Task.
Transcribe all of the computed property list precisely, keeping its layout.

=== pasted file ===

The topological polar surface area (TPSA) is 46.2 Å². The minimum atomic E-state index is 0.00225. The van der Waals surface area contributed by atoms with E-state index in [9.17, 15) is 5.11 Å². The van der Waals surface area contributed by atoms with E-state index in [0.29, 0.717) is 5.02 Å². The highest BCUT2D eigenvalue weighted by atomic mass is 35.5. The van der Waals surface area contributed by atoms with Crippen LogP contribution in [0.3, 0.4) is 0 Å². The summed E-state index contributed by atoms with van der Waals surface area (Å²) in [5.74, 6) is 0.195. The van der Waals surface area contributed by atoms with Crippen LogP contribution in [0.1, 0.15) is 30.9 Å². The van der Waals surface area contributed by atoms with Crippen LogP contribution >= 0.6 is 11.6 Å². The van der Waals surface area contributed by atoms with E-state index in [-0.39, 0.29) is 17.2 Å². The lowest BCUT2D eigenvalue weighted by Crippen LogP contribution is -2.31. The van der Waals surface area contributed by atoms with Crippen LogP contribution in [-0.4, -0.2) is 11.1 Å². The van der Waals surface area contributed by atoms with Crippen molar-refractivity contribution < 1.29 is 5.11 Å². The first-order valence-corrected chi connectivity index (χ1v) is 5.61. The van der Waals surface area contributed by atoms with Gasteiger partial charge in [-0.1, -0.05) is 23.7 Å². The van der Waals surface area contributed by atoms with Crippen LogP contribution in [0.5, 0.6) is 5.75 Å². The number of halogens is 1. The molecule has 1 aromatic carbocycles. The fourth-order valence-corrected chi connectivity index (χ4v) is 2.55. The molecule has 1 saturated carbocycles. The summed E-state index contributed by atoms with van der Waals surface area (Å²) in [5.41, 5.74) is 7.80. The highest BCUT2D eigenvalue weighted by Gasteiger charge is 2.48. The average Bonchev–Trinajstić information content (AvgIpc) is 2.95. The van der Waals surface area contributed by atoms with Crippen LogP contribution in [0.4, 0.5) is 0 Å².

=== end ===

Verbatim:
The topological polar surface area (TPSA) is 46.2 Å². The minimum atomic E-state index is 0.00225. The van der Waals surface area contributed by atoms with E-state index in [9.17, 15) is 5.11 Å². The van der Waals surface area contributed by atoms with E-state index in [0.29, 0.717) is 5.02 Å². The highest BCUT2D eigenvalue weighted by atomic mass is 35.5. The van der Waals surface area contributed by atoms with Crippen LogP contribution in [0.3, 0.4) is 0 Å². The summed E-state index contributed by atoms with van der Waals surface area (Å²) in [5.74, 6) is 0.195. The van der Waals surface area contributed by atoms with Crippen LogP contribution in [0.1, 0.15) is 30.9 Å². The van der Waals surface area contributed by atoms with Crippen LogP contribution >= 0.6 is 11.6 Å². The van der Waals surface area contributed by atoms with E-state index in [-0.39, 0.29) is 17.2 Å². The lowest BCUT2D eigenvalue weighted by Crippen LogP contribution is -2.31. The van der Waals surface area contributed by atoms with Crippen LogP contribution in [-0.4, -0.2) is 11.1 Å². The van der Waals surface area contributed by atoms with Crippen molar-refractivity contribution < 1.29 is 5.11 Å². The first-order valence-corrected chi connectivity index (χ1v) is 5.61. The van der Waals surface area contributed by atoms with Gasteiger partial charge in [-0.1, -0.05) is 23.7 Å². The van der Waals surface area contributed by atoms with Crippen LogP contribution in [0.5, 0.6) is 5.75 Å². The number of halogens is 1. The molecule has 1 aromatic carbocycles. The fourth-order valence-corrected chi connectivity index (χ4v) is 2.55. The molecule has 1 saturated carbocycles. The summed E-state index contributed by atoms with van der Waals surface area (Å²) in [5.41, 5.74) is 7.80. The highest BCUT2D eigenvalue weighted by Gasteiger charge is 2.48. The average Bonchev–Trinajstić information content (AvgIpc) is 2.95. The van der Waals surface area contributed by atoms with Crippen LogP contribution in [0.4, 0.5) is 0 Å².